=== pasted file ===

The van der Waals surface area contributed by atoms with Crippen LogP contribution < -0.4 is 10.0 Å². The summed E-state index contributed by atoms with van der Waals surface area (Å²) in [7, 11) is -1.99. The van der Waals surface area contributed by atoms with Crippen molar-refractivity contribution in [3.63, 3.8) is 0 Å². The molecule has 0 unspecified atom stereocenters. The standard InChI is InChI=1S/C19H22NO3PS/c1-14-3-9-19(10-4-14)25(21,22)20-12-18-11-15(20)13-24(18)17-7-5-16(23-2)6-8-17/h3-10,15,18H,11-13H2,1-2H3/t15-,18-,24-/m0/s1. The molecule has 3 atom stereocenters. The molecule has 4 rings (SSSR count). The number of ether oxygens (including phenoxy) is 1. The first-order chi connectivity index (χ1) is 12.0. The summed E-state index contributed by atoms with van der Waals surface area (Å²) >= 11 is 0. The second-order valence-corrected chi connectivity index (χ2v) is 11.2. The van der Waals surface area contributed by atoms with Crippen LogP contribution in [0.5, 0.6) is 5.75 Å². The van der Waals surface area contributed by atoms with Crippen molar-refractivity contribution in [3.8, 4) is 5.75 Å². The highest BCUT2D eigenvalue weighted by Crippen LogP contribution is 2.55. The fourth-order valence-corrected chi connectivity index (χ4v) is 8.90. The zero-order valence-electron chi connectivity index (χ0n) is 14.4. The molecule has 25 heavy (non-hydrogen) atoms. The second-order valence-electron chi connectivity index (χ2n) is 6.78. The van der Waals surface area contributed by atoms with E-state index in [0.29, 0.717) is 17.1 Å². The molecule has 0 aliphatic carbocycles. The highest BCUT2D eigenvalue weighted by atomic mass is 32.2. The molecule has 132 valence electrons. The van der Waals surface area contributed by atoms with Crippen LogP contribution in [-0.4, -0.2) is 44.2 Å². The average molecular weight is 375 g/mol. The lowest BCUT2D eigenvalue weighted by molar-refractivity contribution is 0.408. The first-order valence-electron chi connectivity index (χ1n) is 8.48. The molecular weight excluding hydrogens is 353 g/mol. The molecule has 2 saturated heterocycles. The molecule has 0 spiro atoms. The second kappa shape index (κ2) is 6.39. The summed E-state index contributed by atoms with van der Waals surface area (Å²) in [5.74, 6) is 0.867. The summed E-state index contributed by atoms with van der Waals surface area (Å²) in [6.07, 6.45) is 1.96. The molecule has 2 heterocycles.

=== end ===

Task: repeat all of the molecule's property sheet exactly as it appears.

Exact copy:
The van der Waals surface area contributed by atoms with Crippen LogP contribution < -0.4 is 10.0 Å². The summed E-state index contributed by atoms with van der Waals surface area (Å²) in [7, 11) is -1.99. The van der Waals surface area contributed by atoms with Crippen molar-refractivity contribution in [3.63, 3.8) is 0 Å². The molecule has 0 unspecified atom stereocenters. The standard InChI is InChI=1S/C19H22NO3PS/c1-14-3-9-19(10-4-14)25(21,22)20-12-18-11-15(20)13-24(18)17-7-5-16(23-2)6-8-17/h3-10,15,18H,11-13H2,1-2H3/t15-,18-,24-/m0/s1. The molecule has 3 atom stereocenters. The molecule has 4 rings (SSSR count). The number of ether oxygens (including phenoxy) is 1. The first-order chi connectivity index (χ1) is 12.0. The summed E-state index contributed by atoms with van der Waals surface area (Å²) >= 11 is 0. The second-order valence-corrected chi connectivity index (χ2v) is 11.2. The van der Waals surface area contributed by atoms with Crippen LogP contribution in [0.5, 0.6) is 5.75 Å². The van der Waals surface area contributed by atoms with Crippen molar-refractivity contribution in [3.8, 4) is 5.75 Å². The highest BCUT2D eigenvalue weighted by Crippen LogP contribution is 2.55. The fourth-order valence-corrected chi connectivity index (χ4v) is 8.90. The zero-order valence-electron chi connectivity index (χ0n) is 14.4. The molecule has 25 heavy (non-hydrogen) atoms. The second-order valence-electron chi connectivity index (χ2n) is 6.78. The van der Waals surface area contributed by atoms with E-state index in [0.29, 0.717) is 17.1 Å². The molecule has 0 aliphatic carbocycles. The highest BCUT2D eigenvalue weighted by atomic mass is 32.2. The molecule has 132 valence electrons. The van der Waals surface area contributed by atoms with Crippen LogP contribution in [-0.4, -0.2) is 44.2 Å². The average molecular weight is 375 g/mol. The lowest BCUT2D eigenvalue weighted by molar-refractivity contribution is 0.408. The first-order valence-electron chi connectivity index (χ1n) is 8.48. The molecular weight excluding hydrogens is 353 g/mol. The molecule has 2 saturated heterocycles. The molecule has 0 spiro atoms. The second kappa shape index (κ2) is 6.39. The summed E-state index contributed by atoms with van der Waals surface area (Å²) in [5.74, 6) is 0.867. The summed E-state index contributed by atoms with van der Waals surface area (Å²) in [6.07, 6.45) is 1.96. The molecule has 2 heterocycles.